b.1 Orthography
b.2 Grammar, “I want no such acquaintance, not I.”; “you was”
b.3 Vocabulary: “I’ll warrant me”; doesn’t know what “nectar” means
c. Nationality: English
d. Character profile: well-bred Kate Hardcastle disguises herself as a lower-class but still virtuous barmaid
e. Consistency of representation: a persona only adopted when talking to Marlow. In contrast, her usual speech:
[page 58]
In the first place, I shall be seen , and that is no small advantage to a girl who brings her face to market. Then I shall perhaps make an acquaintance and that's no small victory gained over one who never addresses any but the wildest of her sex. But my chief aim is to take my gentleman off his guard, and like an invisible champion of romance examine the giant's force before I offer to combat.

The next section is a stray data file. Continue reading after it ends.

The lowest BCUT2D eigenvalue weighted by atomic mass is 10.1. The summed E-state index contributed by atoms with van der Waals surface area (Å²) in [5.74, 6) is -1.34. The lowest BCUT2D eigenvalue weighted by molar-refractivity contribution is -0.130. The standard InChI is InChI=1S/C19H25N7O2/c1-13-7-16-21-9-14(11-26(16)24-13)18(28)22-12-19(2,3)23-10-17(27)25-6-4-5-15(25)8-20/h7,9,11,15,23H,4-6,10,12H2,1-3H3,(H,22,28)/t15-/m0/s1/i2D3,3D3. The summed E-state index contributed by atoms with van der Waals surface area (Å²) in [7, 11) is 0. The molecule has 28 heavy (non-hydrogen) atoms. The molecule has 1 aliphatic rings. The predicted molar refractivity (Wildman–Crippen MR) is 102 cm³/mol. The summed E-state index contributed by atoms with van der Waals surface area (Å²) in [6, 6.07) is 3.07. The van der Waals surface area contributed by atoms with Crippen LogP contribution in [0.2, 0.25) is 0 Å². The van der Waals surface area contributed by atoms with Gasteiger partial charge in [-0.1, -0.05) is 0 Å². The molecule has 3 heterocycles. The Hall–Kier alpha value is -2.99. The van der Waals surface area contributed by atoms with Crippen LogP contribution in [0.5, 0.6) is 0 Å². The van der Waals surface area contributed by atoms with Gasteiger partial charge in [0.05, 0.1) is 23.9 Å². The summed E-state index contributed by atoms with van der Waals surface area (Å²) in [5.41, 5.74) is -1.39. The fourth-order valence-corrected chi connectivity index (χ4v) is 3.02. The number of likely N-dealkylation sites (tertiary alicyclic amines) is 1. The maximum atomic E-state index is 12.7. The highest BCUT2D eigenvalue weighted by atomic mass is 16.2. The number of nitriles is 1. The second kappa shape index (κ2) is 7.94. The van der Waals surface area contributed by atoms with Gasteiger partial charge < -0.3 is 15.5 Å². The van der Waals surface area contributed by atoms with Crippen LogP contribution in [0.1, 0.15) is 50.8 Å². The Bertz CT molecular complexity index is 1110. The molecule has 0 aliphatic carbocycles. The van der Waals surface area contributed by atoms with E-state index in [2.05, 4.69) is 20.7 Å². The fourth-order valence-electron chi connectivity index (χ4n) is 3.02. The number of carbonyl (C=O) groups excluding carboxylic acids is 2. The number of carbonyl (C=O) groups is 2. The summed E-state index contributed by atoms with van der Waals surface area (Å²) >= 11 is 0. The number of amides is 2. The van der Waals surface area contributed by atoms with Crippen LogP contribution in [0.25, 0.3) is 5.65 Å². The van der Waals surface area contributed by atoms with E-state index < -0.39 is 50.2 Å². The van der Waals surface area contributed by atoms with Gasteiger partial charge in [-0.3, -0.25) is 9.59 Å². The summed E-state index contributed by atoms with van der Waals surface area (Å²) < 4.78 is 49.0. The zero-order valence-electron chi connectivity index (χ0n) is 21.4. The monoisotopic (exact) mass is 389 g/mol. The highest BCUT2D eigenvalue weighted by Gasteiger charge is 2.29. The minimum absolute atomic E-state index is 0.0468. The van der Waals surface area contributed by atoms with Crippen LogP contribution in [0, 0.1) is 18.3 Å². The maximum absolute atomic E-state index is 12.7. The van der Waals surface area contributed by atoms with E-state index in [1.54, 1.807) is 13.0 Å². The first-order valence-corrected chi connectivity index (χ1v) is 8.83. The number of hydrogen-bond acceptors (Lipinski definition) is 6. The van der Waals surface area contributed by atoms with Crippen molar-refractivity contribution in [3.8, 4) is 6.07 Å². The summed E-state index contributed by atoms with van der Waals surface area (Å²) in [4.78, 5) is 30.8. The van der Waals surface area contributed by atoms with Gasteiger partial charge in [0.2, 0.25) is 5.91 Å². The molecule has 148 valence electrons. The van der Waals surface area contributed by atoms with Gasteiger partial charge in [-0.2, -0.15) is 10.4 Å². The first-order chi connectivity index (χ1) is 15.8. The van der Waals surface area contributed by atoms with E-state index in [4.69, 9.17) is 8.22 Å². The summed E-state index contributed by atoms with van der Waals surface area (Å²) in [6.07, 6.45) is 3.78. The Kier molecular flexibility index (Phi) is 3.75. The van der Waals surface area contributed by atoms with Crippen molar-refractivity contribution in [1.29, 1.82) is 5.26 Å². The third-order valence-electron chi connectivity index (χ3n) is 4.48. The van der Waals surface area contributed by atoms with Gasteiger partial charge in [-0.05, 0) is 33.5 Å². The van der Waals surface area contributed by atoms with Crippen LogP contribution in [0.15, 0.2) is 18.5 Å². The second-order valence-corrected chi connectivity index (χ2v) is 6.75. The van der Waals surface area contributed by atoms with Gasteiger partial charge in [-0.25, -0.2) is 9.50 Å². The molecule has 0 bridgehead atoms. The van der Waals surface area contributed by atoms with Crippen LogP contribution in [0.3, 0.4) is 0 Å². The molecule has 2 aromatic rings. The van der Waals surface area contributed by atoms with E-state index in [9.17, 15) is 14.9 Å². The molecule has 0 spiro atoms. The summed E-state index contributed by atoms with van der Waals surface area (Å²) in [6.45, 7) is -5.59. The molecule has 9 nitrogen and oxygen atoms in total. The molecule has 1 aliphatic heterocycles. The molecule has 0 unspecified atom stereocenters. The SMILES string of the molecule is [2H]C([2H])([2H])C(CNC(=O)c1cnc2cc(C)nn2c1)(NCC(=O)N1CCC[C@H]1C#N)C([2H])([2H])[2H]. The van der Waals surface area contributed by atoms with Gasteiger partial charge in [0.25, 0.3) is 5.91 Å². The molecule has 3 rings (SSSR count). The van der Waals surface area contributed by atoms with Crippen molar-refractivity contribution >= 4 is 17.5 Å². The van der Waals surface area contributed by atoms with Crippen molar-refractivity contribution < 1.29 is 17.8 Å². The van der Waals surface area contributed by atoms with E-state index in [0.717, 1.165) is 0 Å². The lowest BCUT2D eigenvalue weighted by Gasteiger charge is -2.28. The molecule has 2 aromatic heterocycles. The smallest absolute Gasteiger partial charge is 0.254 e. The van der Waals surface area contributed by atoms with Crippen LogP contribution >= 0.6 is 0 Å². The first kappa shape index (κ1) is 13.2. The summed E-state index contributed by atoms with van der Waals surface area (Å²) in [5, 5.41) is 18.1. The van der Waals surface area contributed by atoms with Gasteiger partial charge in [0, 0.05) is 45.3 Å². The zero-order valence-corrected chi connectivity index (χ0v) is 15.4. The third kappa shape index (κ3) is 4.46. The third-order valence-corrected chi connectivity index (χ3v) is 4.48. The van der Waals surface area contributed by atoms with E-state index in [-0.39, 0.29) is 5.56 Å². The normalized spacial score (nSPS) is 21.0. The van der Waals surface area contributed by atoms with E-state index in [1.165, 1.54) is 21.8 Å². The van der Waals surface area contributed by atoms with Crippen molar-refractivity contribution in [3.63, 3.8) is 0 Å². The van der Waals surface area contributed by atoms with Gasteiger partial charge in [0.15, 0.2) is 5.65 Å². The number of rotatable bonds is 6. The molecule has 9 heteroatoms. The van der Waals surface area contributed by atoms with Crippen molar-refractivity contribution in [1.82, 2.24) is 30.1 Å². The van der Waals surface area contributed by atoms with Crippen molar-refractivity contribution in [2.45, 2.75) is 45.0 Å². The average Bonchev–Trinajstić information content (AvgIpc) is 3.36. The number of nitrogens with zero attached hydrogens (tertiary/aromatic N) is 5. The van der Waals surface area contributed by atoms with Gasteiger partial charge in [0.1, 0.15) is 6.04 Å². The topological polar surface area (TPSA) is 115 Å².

Variety: Hardcastle (gentleman taken for an innkeeper)
a. Sample of dialect:
[page 22]
Gentlemen, once more you are heartily welcome. Which is Mr. Marlow? Sir, you're heartily welcome. It's not my way, you see, to receive my friends with my back to the fire. I like to give them a hearty reception in the old stile at my gate. I like to see their horses and trunks taken care of.

[page 89]
I tell you, she don't dislike you; and as I'm sure you like her---

b.1 Orthography
b.2 Grammar: “she don’t”
b.3 Vocabulary
c. Nationality: English
d. Character profile: this country gentleman is mistaken for an innkeeper
e. Consistency of representation: despite being consistent with his social role as a high-class host, Hardcastle’s language perpetuates Tony Lumpkin’s lie

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Narrative comments on varieties and dialects


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Other points of interest


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©2009 Arden Hegele